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Why take a Gap Year?
5th November 2017
Ralph Dennison first opened the doors of Oxford to American high school students in 1984, when he founded one of the first summer programs that invited students to live and study within the historical colleges. Since that time, Ralph has grown increasingly interested and dedicated to promoting the idea of taking a gap year between high school and college. While a common practice in Britain, gap years have been slow to catch on in America, leaving American students particularly prone to burnout, academic exhaustion, and difficulty coping with the first year of college.
Writing for The Educational Register this month, Ralph sets out the best reasons for taking a gap year, looking at studies that have been carried out on the surprisingly beneficial results of gap years by Stanford and Harvard Universities. To quote:
“In more recent years there has been a growing awareness of the stresses placed upon high school students, as they struggle to balance their schoolwork with clubs, sports, volunteer work and part-time jobs, partly in order to enhance college applications. Professional counselors encourage and assist an emphasis on ‘making the right choices.’ This fast-lane childhood can prove overwhelming and may take its toll on youngsters. Research by Stanford University on high school students in the San Francisco Bay Area reported that ‘almost two thirds… were ‘often or always’ stressed by schoolwork.’ Over half the sample reported ‘headaches, difficulty sleeping or exhaustion.’ Stanford expressed its concern about ‘rising levels of stress in high school and strategic gamesmanship in the admission process.’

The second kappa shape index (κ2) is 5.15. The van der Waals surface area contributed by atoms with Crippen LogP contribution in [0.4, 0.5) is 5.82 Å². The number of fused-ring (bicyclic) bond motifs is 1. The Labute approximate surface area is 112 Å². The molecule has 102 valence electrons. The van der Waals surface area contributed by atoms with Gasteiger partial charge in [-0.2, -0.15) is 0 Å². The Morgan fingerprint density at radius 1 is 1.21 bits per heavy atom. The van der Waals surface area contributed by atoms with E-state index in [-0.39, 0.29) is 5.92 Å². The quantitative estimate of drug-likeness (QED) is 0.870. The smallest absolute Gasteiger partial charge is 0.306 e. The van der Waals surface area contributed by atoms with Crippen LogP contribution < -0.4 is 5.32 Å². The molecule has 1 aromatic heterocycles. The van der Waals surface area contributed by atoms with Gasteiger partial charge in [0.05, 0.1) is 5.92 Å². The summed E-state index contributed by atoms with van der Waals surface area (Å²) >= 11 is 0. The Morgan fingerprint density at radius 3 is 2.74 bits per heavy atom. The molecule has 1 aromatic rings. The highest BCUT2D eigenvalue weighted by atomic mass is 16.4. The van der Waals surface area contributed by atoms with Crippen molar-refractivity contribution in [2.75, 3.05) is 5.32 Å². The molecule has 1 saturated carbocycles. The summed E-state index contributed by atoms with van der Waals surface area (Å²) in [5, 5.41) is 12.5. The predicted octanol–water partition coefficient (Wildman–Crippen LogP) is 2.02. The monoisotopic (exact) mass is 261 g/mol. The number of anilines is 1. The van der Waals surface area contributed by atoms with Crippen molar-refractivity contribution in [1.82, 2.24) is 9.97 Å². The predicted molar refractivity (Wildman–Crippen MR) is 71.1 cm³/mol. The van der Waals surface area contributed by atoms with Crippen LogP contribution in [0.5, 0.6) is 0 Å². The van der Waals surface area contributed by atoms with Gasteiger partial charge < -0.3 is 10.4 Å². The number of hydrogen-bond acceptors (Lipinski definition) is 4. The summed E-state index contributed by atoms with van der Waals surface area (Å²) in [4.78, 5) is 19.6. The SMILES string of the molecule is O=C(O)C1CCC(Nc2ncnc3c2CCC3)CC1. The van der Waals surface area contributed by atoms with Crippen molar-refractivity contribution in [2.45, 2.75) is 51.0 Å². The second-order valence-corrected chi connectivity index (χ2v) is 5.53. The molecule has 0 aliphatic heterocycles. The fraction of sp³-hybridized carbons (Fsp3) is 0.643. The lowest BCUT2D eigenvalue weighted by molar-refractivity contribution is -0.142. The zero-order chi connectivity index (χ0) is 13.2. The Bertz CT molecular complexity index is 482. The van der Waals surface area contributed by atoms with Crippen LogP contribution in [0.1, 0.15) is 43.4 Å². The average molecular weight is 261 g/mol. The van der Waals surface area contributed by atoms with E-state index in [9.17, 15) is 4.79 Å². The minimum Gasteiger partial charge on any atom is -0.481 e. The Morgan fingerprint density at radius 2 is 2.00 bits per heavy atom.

“The shift in opinion about the value of a Gap Year is thus based partly on the recognition of burnout and of the benefit of re-charging mental batteries to avoid ‘staleness,’ but also on an understanding that stepping outside one’s comfort zone can both broaden horizons and increase understanding and empathy with others, add perspectives and spark interests and provide invaluable learning and working experience.”